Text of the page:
Needle Fly (cont)

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The Origin and Development of the Needle Fly

continued from the needle fly


Using the Needle Fly

To attach the Needle Fly to the fly leader, simply thread a Needle Fly on to the leader (as you would a tube), tie on a suitable size treble hook (complete with rubber/plastic sleeve) then insert the needle firmly into the sleeve until the thread stop on the needle touches the sleeve. Fix the needle on the top of the treble hook with the leader lying along the underside of the needle. 

STEP 1 - Needle Fly connection STEP 2 - Needle Fly connection



Fishing hooks and needles may cause injury.

The construction of the Needle Fly, as in all fly tying, involves the risk of minor injuries from hook and needle points etc. It is essential that you wear a safe and effective form of eye protection, such as safety glasses, when handling and using needles and fishing hooks, as needles and some hooks are brittle and may break when bent. 

It is also important to wear effective head and eye protection when fly fishing.


I would say, in conclusion, that the most crucial component of the needle fly is the tubing used for the treble sleeve. It should be strong and durable but with enough flexibility/elasticity to grip the needle firmly. It is most important, in construction, to match the diameter and wall thickness of the tubing to an appropriate size and weight of treble hook, both of which must then be matched to an appropriate length and diameter of needle. For example, let's say you begin with a size 8 treble made from a heavy wire. A narrow tube with a diameter of 1mm will not fit over the eye of the hook. You will need tubing with a 1.5mm bore. If you begin with a fine wire size 14 treble, the 1.5 mm bore tubing will be much too large. But even when you have found a type and size of tubing to match the size and weight of the treble hook, you must also match this to a needle of appropriate diameter. A very thick needle will be difficult to insert in the sleeve and will possibly overstretch the sleeve. Too thin a needle might not be gripped firmly enough by the sleeve.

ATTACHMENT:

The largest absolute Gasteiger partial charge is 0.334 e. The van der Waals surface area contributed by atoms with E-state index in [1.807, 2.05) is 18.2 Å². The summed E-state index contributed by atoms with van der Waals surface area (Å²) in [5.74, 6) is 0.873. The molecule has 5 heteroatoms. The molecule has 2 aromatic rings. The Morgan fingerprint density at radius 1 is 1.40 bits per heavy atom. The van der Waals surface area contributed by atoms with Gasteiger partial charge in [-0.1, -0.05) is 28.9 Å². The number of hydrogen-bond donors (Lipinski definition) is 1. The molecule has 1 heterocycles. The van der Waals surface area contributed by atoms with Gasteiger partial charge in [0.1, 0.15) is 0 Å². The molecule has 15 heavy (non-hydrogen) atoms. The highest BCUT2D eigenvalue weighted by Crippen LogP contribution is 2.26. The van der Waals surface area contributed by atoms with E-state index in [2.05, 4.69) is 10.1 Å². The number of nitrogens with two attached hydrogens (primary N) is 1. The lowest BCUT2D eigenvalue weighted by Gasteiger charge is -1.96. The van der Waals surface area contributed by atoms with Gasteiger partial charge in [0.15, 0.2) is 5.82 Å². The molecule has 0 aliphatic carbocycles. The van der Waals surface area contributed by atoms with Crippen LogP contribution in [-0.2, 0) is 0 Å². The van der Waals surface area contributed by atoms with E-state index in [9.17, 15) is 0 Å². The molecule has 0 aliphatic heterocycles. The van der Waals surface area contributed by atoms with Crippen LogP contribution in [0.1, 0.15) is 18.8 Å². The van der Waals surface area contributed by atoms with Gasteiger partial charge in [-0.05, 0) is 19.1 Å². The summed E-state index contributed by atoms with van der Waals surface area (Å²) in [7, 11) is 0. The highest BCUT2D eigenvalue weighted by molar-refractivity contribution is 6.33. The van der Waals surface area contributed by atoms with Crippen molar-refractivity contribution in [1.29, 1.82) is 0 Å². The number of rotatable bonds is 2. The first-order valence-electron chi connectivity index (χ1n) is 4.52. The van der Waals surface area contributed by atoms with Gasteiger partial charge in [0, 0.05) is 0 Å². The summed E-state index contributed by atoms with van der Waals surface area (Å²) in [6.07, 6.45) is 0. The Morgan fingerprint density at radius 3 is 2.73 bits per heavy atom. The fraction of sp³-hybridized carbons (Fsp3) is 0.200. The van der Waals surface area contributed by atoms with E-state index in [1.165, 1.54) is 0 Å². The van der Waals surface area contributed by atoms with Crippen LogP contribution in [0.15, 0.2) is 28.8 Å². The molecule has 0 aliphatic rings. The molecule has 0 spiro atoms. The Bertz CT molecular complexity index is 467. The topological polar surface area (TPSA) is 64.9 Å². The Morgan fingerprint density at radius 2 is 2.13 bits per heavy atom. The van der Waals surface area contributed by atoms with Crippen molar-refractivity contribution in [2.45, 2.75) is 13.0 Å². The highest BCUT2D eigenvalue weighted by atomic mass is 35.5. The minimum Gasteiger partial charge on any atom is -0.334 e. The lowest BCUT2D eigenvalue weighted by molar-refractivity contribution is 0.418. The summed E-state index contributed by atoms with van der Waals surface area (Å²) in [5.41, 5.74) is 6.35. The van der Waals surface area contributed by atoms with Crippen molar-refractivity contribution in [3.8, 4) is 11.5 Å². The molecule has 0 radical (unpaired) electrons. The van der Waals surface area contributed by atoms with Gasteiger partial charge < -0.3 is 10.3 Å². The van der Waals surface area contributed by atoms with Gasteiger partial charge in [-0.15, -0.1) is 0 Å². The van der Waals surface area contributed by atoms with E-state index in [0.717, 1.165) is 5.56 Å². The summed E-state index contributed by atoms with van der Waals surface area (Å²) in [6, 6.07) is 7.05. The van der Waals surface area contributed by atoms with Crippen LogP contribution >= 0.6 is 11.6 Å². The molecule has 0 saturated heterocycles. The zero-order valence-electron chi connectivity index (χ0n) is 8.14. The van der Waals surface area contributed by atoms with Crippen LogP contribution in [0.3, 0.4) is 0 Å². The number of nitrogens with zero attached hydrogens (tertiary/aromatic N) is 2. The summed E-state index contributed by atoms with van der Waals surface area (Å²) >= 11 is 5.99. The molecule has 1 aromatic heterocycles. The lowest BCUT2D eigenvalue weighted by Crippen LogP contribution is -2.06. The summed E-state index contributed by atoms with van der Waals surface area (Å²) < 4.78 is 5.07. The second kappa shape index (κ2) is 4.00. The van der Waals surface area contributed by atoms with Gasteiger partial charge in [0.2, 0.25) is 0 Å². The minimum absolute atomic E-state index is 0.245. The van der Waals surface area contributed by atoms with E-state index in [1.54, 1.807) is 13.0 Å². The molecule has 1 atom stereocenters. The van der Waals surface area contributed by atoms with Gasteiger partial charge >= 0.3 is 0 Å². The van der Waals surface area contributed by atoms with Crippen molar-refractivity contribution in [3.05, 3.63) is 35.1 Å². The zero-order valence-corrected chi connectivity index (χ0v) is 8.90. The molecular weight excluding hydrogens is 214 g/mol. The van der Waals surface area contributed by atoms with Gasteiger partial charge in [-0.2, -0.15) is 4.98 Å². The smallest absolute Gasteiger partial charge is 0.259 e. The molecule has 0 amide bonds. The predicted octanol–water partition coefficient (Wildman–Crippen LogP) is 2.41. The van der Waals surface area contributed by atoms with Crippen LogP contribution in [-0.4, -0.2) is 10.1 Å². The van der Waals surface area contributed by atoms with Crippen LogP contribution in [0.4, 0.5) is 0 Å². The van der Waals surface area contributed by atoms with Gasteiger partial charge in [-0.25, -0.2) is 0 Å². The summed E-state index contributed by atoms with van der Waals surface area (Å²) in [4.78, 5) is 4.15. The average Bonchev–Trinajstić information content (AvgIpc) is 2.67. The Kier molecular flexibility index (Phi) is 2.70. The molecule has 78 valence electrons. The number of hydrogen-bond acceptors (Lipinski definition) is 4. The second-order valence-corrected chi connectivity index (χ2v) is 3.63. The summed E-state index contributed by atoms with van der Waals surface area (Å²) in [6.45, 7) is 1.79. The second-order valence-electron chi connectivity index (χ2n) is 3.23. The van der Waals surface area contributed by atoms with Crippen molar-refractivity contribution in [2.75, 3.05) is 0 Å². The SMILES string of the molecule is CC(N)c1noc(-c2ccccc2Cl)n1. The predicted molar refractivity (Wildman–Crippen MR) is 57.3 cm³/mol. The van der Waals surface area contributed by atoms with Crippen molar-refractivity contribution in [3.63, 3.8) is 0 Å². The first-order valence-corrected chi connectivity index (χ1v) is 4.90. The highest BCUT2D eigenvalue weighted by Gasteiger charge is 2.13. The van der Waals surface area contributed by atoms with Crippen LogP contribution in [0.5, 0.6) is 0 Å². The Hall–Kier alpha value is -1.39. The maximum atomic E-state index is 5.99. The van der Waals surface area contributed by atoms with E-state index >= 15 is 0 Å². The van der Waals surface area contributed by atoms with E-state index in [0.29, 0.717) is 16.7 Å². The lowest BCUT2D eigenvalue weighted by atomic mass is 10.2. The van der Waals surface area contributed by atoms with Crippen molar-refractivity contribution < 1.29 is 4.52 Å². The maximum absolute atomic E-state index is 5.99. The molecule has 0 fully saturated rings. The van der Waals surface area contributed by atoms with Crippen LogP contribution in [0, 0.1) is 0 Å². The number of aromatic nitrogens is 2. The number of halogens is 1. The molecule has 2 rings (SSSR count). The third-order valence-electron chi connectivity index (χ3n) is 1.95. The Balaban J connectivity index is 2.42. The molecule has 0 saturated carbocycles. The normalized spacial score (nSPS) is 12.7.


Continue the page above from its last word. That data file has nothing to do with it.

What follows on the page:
I have found that the needle fly is at its best, as a lure for sea trout, in lengths between 1.25 inches and 2 inches. Needles are available in different gauges. The finest are labelled Sharps, while the slightly heavier gauge are called Betweens. By using the two types, it is possible to vary the weight of the fly.

In tying your own needle flies, I would recommend you start with a Sharp needle of around 1.5 inches long and match it to a size 12 fine wire treble
hook, with a smooth medium length shank, matched to a suitable sleeve with a bore of around 1mm. You can experiment from there. For those who find the components difficult to get hold of, a Needle Fly Kit is now available.  I had at first hoped that I might get away with a simple needle, held in place on the treble by a tightly fitting sleeve. However, in order to prevent the needle slipping through the sleeve when casting (when it is subject to enormous force), I decided I needed a stop of some kind, fixed on to the needle. I have tried blobs of glue, short lengths of very fine heat shrink etc. but have now settled on a small but tight wrapping of tying thread coated with a drop of varnish. Do not tie the stop too near the end of the needle. To ensure a good grip, the point of the needle should, when assembled, be at the rear end of the sleeve or even protruding slightly. For this same reason, it is unwise to use a treble hook with too short a shank. You can read more about the tying of the needle fly here

My fishing diary of 1999 records that, in eighteen hours of night fly fishingBrace of Sea Trout on the Crieff Angling Club stretch of the River Earn, between 25th June and 7th July, I had seven sea trout, the Needle Fly accounting for six of these, weighing between two pounds and four and a half pounds. Since its early successes on the River Earn, the Needle Fly has become my favourite fishing lure for late night sea trout. It is also useful earlier in the night when the river is running a bit high or cold, particularly in early season and, in addition, it has accounted for a few salmon.

I have to thank the editor of Trout and Salmon magazine for his permission to use extracts from my article "Needles for Sewin", which appeared in the September 1999 issue of that esteemed publication.

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